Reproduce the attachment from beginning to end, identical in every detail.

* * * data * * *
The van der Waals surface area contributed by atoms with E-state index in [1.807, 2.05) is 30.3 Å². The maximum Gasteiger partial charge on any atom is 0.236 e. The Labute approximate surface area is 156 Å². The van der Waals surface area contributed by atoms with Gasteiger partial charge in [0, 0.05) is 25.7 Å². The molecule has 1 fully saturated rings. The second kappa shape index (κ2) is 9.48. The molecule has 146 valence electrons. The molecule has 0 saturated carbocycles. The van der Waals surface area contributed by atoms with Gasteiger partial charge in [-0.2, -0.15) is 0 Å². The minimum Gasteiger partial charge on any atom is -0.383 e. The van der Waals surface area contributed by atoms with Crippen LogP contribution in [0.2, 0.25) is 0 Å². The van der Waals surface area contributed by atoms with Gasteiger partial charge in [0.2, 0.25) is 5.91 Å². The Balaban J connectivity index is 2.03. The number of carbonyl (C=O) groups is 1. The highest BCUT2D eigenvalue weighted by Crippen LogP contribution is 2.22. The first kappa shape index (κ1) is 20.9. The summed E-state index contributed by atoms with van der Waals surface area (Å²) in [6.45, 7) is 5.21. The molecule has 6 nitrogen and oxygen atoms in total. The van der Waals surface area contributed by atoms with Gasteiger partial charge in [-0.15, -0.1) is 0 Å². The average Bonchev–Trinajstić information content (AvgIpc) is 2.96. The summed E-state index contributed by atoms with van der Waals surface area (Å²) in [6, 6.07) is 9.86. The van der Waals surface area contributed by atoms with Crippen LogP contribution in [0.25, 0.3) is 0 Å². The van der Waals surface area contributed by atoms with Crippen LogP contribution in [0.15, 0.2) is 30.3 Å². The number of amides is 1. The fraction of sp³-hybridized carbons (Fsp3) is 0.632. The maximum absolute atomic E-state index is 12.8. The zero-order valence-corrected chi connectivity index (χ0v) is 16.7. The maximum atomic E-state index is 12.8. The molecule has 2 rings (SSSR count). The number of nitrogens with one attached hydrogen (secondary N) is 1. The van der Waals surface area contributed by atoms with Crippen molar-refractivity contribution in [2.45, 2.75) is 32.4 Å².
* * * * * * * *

The van der Waals surface area contributed by atoms with E-state index in [1.807, 2.05) is 30.3 Å². The maximum Gasteiger partial charge on any atom is 0.236 e. The Labute approximate surface area is 156 Å². The van der Waals surface area contributed by atoms with Gasteiger partial charge in [0, 0.05) is 25.7 Å². The molecule has 1 fully saturated rings. The second kappa shape index (κ2) is 9.48. The molecule has 146 valence electrons. The molecule has 0 saturated carbocycles. The van der Waals surface area contributed by atoms with Gasteiger partial charge in [-0.2, -0.15) is 0 Å². The minimum Gasteiger partial charge on any atom is -0.383 e. The van der Waals surface area contributed by atoms with Crippen LogP contribution in [0.2, 0.25) is 0 Å². The van der Waals surface area contributed by atoms with Gasteiger partial charge in [0.2, 0.25) is 5.91 Å². The Balaban J connectivity index is 2.03. The number of carbonyl (C=O) groups is 1. The highest BCUT2D eigenvalue weighted by Crippen LogP contribution is 2.22. The first kappa shape index (κ1) is 20.9. The summed E-state index contributed by atoms with van der Waals surface area (Å²) in [6.45, 7) is 5.21. The molecule has 6 nitrogen and oxygen atoms in total. The van der Waals surface area contributed by atoms with Gasteiger partial charge in [-0.15, -0.1) is 0 Å². The average Bonchev–Trinajstić information content (AvgIpc) is 2.96. The summed E-state index contributed by atoms with van der Waals surface area (Å²) in [6, 6.07) is 9.86. The van der Waals surface area contributed by atoms with Crippen LogP contribution in [0.25, 0.3) is 0 Å². The van der Waals surface area contributed by atoms with Crippen LogP contribution in [0.15, 0.2) is 30.3 Å². The number of amides is 1. The fraction of sp³-hybridized carbons (Fsp3) is 0.632. The maximum absolute atomic E-state index is 12.8. The zero-order valence-corrected chi connectivity index (χ0v) is 16.7. The maximum atomic E-state index is 12.8. The molecule has 2 rings (SSSR count). The number of nitrogens with one attached hydrogen (secondary N) is 1. The van der Waals surface area contributed by atoms with Crippen molar-refractivity contribution in [2.45, 2.75) is 32.4 Å².